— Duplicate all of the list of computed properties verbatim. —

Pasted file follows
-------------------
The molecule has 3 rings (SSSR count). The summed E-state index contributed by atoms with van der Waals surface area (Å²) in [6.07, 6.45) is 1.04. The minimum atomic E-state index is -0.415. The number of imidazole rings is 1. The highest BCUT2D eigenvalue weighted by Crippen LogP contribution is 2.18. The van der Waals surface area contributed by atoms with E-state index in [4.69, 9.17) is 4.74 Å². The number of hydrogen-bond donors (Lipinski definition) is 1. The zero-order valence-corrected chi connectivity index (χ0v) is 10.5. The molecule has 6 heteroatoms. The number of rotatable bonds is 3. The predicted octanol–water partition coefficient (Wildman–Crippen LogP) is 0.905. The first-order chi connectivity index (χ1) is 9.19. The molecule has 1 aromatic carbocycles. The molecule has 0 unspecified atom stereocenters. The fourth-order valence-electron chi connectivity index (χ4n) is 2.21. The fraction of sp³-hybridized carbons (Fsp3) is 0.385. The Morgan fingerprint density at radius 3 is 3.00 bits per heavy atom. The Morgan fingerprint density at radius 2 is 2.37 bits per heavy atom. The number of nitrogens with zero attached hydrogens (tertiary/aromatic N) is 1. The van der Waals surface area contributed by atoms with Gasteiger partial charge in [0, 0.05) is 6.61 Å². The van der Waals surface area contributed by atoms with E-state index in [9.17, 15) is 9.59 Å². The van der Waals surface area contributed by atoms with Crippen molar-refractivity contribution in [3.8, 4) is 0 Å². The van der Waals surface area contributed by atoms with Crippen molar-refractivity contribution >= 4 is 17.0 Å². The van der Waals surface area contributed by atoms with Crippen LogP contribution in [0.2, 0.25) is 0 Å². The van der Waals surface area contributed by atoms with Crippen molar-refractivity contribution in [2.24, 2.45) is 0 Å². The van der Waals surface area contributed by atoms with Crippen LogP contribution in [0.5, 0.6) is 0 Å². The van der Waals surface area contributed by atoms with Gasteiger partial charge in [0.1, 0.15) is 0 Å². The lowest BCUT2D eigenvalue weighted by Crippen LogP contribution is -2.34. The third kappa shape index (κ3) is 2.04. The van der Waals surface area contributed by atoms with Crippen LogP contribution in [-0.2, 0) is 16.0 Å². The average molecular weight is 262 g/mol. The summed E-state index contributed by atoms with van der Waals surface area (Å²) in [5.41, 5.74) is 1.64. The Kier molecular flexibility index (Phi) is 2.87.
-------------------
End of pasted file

The molecule has 3 rings (SSSR count). The summed E-state index contributed by atoms with van der Waals surface area (Å²) in [6.07, 6.45) is 1.04. The minimum atomic E-state index is -0.415. The number of imidazole rings is 1. The highest BCUT2D eigenvalue weighted by Crippen LogP contribution is 2.18. The van der Waals surface area contributed by atoms with E-state index in [4.69, 9.17) is 4.74 Å². The number of hydrogen-bond donors (Lipinski definition) is 1. The zero-order valence-corrected chi connectivity index (χ0v) is 10.5. The molecule has 6 heteroatoms. The number of rotatable bonds is 3. The predicted octanol–water partition coefficient (Wildman–Crippen LogP) is 0.905. The first-order chi connectivity index (χ1) is 9.19. The molecule has 1 aromatic carbocycles. The molecule has 0 unspecified atom stereocenters. The fourth-order valence-electron chi connectivity index (χ4n) is 2.21. The fraction of sp³-hybridized carbons (Fsp3) is 0.385. The Morgan fingerprint density at radius 3 is 3.00 bits per heavy atom. The Morgan fingerprint density at radius 2 is 2.37 bits per heavy atom. The number of nitrogens with zero attached hydrogens (tertiary/aromatic N) is 1. The van der Waals surface area contributed by atoms with Gasteiger partial charge in [0, 0.05) is 6.61 Å². The van der Waals surface area contributed by atoms with E-state index in [9.17, 15) is 9.59 Å². The van der Waals surface area contributed by atoms with Crippen molar-refractivity contribution in [3.8, 4) is 0 Å². The van der Waals surface area contributed by atoms with Crippen molar-refractivity contribution >= 4 is 17.0 Å². The van der Waals surface area contributed by atoms with Crippen LogP contribution in [0.2, 0.25) is 0 Å². The van der Waals surface area contributed by atoms with Crippen molar-refractivity contribution in [2.24, 2.45) is 0 Å². The van der Waals surface area contributed by atoms with Crippen LogP contribution in [0.5, 0.6) is 0 Å². The van der Waals surface area contributed by atoms with Gasteiger partial charge in [0.1, 0.15) is 0 Å². The lowest BCUT2D eigenvalue weighted by Crippen LogP contribution is -2.34. The third kappa shape index (κ3) is 2.04. The van der Waals surface area contributed by atoms with Crippen LogP contribution in [-0.2, 0) is 16.0 Å². The average molecular weight is 262 g/mol. The summed E-state index contributed by atoms with van der Waals surface area (Å²) in [5.41, 5.74) is 1.64. The Kier molecular flexibility index (Phi) is 2.87.